Game changer: How a U of A grad is reshaping video game culture from within

As a writer for the hugely popular Call of Duty series, Shelby Carleton is changing the narrative for female characters — and for women in the gaming industry.


Shelby Carleton shows off the latest iteration of Call of Duty — Vanguard, one of the most popular video games in the world. (Photo: Supplied)

As a teenager growing up in Fort McMurray, Shelby Carleton played Call of Duty so hard she literally wore out the disk.

Some 15 years later, Carleton is now a narrative designer for the video game, one of the most popular in the world. She helped shape some of the characters in the series’ latest release, Call of Duty: Vanguard, based on the African campaign in the Second World War.

“I never in a million years dreamed this would happen to me,” she said. “To work on something that childhood Shelby would have thought the world of is pretty cool.”

Carleton always loved reading, writing and telling stories. But it wasn’t until a narrative designer from BioWare gave a presentation at her high school that she had a life-changing epiphany: people actually write the stories that drive many video games.

“I never really connected the dots and saw that writing for games was actually a thing.”

That’s when everything clicked and her future flashed before her eyes.

Shelby Carleton gives a TedX talk in 2018 about sexist tropes in video games.

“The presenter from BioWare said, ‘I went to university to get this job. I was an English major and a creative writing minor.’ So I was like, done — I’ll do that too.”

Carleton pursued a degree in English from the University of Alberta with a creative writing minor, and took the certificate in computer game development to prepare for a career in the gaming industry. She graduated with a bachelor of arts in 2019.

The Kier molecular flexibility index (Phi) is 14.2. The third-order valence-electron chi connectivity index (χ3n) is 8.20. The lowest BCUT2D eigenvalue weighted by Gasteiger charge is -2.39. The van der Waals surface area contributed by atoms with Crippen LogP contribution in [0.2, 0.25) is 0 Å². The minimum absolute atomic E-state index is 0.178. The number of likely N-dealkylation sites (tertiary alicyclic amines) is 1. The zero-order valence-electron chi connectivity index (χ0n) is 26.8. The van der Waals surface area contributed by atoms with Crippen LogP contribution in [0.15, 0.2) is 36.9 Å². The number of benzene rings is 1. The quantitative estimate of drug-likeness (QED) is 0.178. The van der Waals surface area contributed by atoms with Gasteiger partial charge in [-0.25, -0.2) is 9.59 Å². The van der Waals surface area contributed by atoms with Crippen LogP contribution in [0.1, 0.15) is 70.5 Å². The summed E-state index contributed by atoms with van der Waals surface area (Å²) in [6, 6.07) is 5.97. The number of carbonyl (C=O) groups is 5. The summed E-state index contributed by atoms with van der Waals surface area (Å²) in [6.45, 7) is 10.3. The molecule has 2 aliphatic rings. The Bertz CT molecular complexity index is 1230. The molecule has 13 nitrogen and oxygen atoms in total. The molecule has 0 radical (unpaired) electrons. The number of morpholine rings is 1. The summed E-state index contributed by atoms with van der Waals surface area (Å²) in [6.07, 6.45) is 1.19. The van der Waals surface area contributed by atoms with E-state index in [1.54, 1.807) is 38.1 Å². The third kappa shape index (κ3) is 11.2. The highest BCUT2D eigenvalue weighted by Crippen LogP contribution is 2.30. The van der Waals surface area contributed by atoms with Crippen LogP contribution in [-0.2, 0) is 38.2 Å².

Her training included a placement as an associate software engineer at BioWare, an opportunity that followed a summer job in an artificial intelligence lab.

Despite her passion for gaming, however, there was always something that irked her about the games she’d played since childhood, something it took years to fully grasp.

Why were female characters always so lame?

“I noticed there weren’t a lot of women characters to choose from, or they were dressed in ways that didn’t make sense for a woman about to fight an enemy. It really confused me as a child.”

Her first course in gender studies “showed me how the world worked,” she said, giving her the tools to see through that confusion and fully articulate the toxic gender bias often found in video game culture.

“Then I was really angry all the time because I thought this was ridiculous, so silly … I thought, ‘How can we fix this?’”

It’s a problem that still cries out for fixing across the industry, going well beyond gender stereotypes in characters. Late last year the leading video game company Riot Games — maker of League of Legends agreed to pay $100 million to settle a gender discrimination lawsuit with California state agencies and more than 2,000 current and former female employees.

The settlement is considered a watershed moment in gaming, one that sends a strong message that, in the words of one plaintiff, “women in gaming do not have to suffer inequity and harassment in silence — change is possible.”

Carleton sees herself as an agent of that change. Now working as a narrative designer for Sledgehammer Games after a few years in other studios, she is helping shape more rounded characters and advocating for a healthy workplace culture.

She also firmly believes in speaking out whenever something doesn’t seem right.

“It’s something I’m really trying to work on this year. I haven’t always had the drive or confidence in myself to be able to speak up and say something, but it can make a difference.

“I realize that comes with a caveat — there’s not always a person willing to listen.”

Fortunately at Sledgehammer the leadership is willing to listen, she said. It’s one reason she feels lucky to have landed with the company.

In her interview for the job, her employer stressed that gender parity was important to the company (her writing team consists of three women and three men), as was “telling stories that everybody could relate to, and creating characters that were interesting and complex human beings.

“There are a lot of wonderful people in this industry trying to make it better,” she said. “It’s been happening for the last little bit and it’s continuing. It’s amazing to be part of it, to help advocate for that change.”

For young women coming up in the industry, especially those honing their skills at university, her advice is unequivocal.

“Honestly, don’t take shit from anyone,” she offered without skipping a beat.

“This is a time where you can push back, and not be afraid of losing your job. The classes are here for you to challenge the system. If you feel you’re not being treated right — that anybody isn’t being treated right or the material is leaving some people out — challenge it.”